Quintessentially thatched

There is something so

Quintessentially English about old thatched cottages.

Magnolia and cottage

Most of the buildings with thatch

Pre-date the 1800s and a good thatched roof

Can last up to fifty years.

Looks as if this cottage needs a new roof though!

Old thatch

The new Globe Theatre

(A modern reconstruction of Shakespeare’s Globe)

Is the only building in London with a thatched roof.

The Globe

However, I prefer my thatchedย buildings

Slumbering among wildflowers, don’t you?

Thatched roof copy

For more quaintness, please visit: Our World.

78 thoughts on “Quintessentially thatched

  1. Lovely photos. My sister-in-law lives in a really old thatched cottage in rural England. It’s so charming, but I don’t know if I could live with such low ceilings and doorways. ๐Ÿ™‚


  2. “There is something so

    Quintessentially English about old thatched cottages.”

    Yes, there most certainly is, Fiona. They almost look as though the house is wearing a hat! ๐Ÿ™‚ Fabulous photographs! I love the magnolia tree in the first image. And the roof in the final photograph is so perfectly structured.

    Have a lovey Monday, my friend!


  3. I do love thatch, esp. with the requisite cottage garden to go with it! I have several photo books of English cottage gardens and can spend hours poring over them.


  4. Oh my gosh…oh my gosh!!!
    I am a huge fan of anything Shakespeare.

    Today, I feel green with envy!
    Such a wonderful wonderful post…the Globe Theater…oh ::::sigh::::


  5. I can’t imagine the effort it takes to thatch a roof. Good they last so long. There is a house with a thatched roof in Vail. They must provine good insulation from the cold.


  6. Oh, these are beautiful!! I do love the thatched roofs and with terrific shots, Fiona!! Thanks so much for sharing these and, as always, thank you for hosting Our World!! You are the best!! Have a wonderful week!!


  7. pretty unique buildings….out here in India we too have thatched roofs…but only in rural areas especially on agricultural farms. mostly these small huts are made using mud. But to find such buildings in cities is difficult!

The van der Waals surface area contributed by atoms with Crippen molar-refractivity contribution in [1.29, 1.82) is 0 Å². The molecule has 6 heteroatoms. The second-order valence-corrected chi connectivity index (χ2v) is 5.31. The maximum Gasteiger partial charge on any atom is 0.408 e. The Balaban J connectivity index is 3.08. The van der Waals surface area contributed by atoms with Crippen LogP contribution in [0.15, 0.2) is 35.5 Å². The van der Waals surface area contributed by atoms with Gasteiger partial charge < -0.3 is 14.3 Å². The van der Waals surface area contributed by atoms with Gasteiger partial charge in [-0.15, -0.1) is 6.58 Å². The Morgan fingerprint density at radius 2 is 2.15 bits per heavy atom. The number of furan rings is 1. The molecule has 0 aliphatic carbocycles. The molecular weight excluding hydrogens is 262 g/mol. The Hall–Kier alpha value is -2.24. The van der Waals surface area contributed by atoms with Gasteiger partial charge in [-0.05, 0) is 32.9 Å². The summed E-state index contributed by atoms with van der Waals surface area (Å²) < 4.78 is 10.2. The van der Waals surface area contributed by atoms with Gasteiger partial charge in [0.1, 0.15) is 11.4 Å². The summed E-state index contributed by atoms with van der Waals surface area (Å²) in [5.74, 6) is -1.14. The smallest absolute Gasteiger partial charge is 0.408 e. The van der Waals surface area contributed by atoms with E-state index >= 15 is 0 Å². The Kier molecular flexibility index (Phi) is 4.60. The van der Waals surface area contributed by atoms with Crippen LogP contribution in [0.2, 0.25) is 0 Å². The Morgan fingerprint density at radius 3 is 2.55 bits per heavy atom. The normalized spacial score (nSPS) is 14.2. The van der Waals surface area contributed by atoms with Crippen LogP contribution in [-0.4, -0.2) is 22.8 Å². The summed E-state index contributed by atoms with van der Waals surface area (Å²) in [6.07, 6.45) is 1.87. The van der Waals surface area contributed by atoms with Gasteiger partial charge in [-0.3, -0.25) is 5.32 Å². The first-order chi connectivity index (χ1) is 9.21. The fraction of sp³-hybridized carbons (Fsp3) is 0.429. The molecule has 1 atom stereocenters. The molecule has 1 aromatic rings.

8. I was surprised while in Ireland to find that they are not common. I miss your jolt of fuchsia (or was it perriwinkle?) background color.


  9. there’s a house with a thatched roof in a village close to us, a new construction house, and we fall in love with it each time we see it… it’s amazing and i’m sure it protects better than classic roofs. beautiful shots!


  10. I think I read that they (whoever they are) recommend that you put 1000 pounds (no symbol!) in the bank a year to cover the cost of getting a new roof on a thatched house! Pretty, but expensive!

    Cheers – Stewart M – Melbourne


  11. Thatched buildings were banned from most British towns and cities as the fire risk was too great. The reconstructed Globe obviously is an exceptional case. In rural areas many old buildings still have their thatch.


  12. It’s hard to figure out how they make the edges so perfect! Thanks for the tour. I was in England about 20 years ago, but these pics brought it all back immediately!


  13. Looks like buildings out of a story book. Nice to see a multi-storeyed building with a thatched roof. And do I see netting on it?
    Thank you for the sights, Lady Fi. ๐Ÿ™‚


  14. We have quite a few thatched houses here in Hampshire and I love them. I didn’t know the Globe was Londin’s only one but I’ve been there for a performance of Hamlet. The last thatch is beautiful.


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